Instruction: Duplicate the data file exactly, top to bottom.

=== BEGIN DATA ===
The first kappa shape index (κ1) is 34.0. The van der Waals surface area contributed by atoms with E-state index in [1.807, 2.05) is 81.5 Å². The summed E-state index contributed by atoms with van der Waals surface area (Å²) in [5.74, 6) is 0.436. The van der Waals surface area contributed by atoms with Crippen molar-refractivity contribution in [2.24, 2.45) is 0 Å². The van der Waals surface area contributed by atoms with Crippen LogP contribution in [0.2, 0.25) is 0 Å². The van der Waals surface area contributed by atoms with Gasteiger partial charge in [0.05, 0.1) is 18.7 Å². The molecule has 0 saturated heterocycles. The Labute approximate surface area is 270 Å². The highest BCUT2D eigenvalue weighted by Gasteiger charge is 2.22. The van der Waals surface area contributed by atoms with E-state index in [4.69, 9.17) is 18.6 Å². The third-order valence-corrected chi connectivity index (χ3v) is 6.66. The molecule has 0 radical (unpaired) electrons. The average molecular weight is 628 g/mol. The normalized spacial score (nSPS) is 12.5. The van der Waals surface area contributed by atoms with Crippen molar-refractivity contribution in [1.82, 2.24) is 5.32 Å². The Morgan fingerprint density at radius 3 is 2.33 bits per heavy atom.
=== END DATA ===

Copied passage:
The first kappa shape index (κ1) is 34.0. The van der Waals surface area contributed by atoms with E-state index in [1.807, 2.05) is 81.5 Å². The summed E-state index contributed by atoms with van der Waals surface area (Å²) in [5.74, 6) is 0.436. The van der Waals surface area contributed by atoms with Crippen molar-refractivity contribution in [2.24, 2.45) is 0 Å². The van der Waals surface area contributed by atoms with Crippen LogP contribution in [0.2, 0.25) is 0 Å². The van der Waals surface area contributed by atoms with Gasteiger partial charge in [0.05, 0.1) is 18.7 Å². The molecule has 0 saturated heterocycles. The Labute approximate surface area is 270 Å². The highest BCUT2D eigenvalue weighted by Gasteiger charge is 2.22. The van der Waals surface area contributed by atoms with E-state index in [4.69, 9.17) is 18.6 Å². The third-order valence-corrected chi connectivity index (χ3v) is 6.66. The molecule has 0 radical (unpaired) electrons. The average molecular weight is 628 g/mol. The normalized spacial score (nSPS) is 12.5. The van der Waals surface area contributed by atoms with Crippen molar-refractivity contribution in [1.82, 2.24) is 5.32 Å². The Morgan fingerprint density at radius 3 is 2.33 bits per heavy atom.